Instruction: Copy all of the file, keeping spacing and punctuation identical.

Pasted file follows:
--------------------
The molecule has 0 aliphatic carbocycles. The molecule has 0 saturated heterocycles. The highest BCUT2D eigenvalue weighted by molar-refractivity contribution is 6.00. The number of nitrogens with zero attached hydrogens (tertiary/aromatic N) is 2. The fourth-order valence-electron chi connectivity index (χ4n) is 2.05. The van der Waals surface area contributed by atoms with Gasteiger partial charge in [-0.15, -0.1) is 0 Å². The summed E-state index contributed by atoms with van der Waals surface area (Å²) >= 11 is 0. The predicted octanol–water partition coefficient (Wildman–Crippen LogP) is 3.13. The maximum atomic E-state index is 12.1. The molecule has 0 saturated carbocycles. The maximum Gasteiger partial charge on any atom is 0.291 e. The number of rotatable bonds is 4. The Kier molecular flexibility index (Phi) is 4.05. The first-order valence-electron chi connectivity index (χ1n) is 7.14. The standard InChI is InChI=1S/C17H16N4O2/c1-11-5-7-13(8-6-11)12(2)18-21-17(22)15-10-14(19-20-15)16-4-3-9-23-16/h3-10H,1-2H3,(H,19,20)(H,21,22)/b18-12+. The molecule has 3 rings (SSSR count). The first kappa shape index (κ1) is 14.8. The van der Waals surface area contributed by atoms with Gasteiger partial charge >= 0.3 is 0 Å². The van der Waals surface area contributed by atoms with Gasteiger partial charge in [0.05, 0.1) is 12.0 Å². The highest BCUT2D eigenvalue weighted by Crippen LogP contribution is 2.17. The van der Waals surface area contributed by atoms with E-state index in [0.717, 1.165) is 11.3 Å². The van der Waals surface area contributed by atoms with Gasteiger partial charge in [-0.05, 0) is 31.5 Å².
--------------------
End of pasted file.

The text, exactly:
The molecule has 0 aliphatic carbocycles. The molecule has 0 saturated heterocycles. The highest BCUT2D eigenvalue weighted by molar-refractivity contribution is 6.00. The number of nitrogens with zero attached hydrogens (tertiary/aromatic N) is 2. The fourth-order valence-electron chi connectivity index (χ4n) is 2.05. The van der Waals surface area contributed by atoms with Gasteiger partial charge in [-0.15, -0.1) is 0 Å². The summed E-state index contributed by atoms with van der Waals surface area (Å²) >= 11 is 0. The predicted octanol–water partition coefficient (Wildman–Crippen LogP) is 3.13. The maximum atomic E-state index is 12.1. The molecule has 0 saturated carbocycles. The maximum Gasteiger partial charge on any atom is 0.291 e. The number of rotatable bonds is 4. The Kier molecular flexibility index (Phi) is 4.05. The first-order valence-electron chi connectivity index (χ1n) is 7.14. The standard InChI is InChI=1S/C17H16N4O2/c1-11-5-7-13(8-6-11)12(2)18-21-17(22)15-10-14(19-20-15)16-4-3-9-23-16/h3-10H,1-2H3,(H,19,20)(H,21,22)/b18-12+. The molecule has 3 rings (SSSR count). The first kappa shape index (κ1) is 14.8. The van der Waals surface area contributed by atoms with Gasteiger partial charge >= 0.3 is 0 Å². The van der Waals surface area contributed by atoms with Gasteiger partial charge in [0.05, 0.1) is 12.0 Å². The highest BCUT2D eigenvalue weighted by Crippen LogP contribution is 2.17. The van der Waals surface area contributed by atoms with E-state index in [0.717, 1.165) is 11.3 Å². The van der Waals surface area contributed by atoms with Gasteiger partial charge in [-0.05, 0) is 31.5 Å².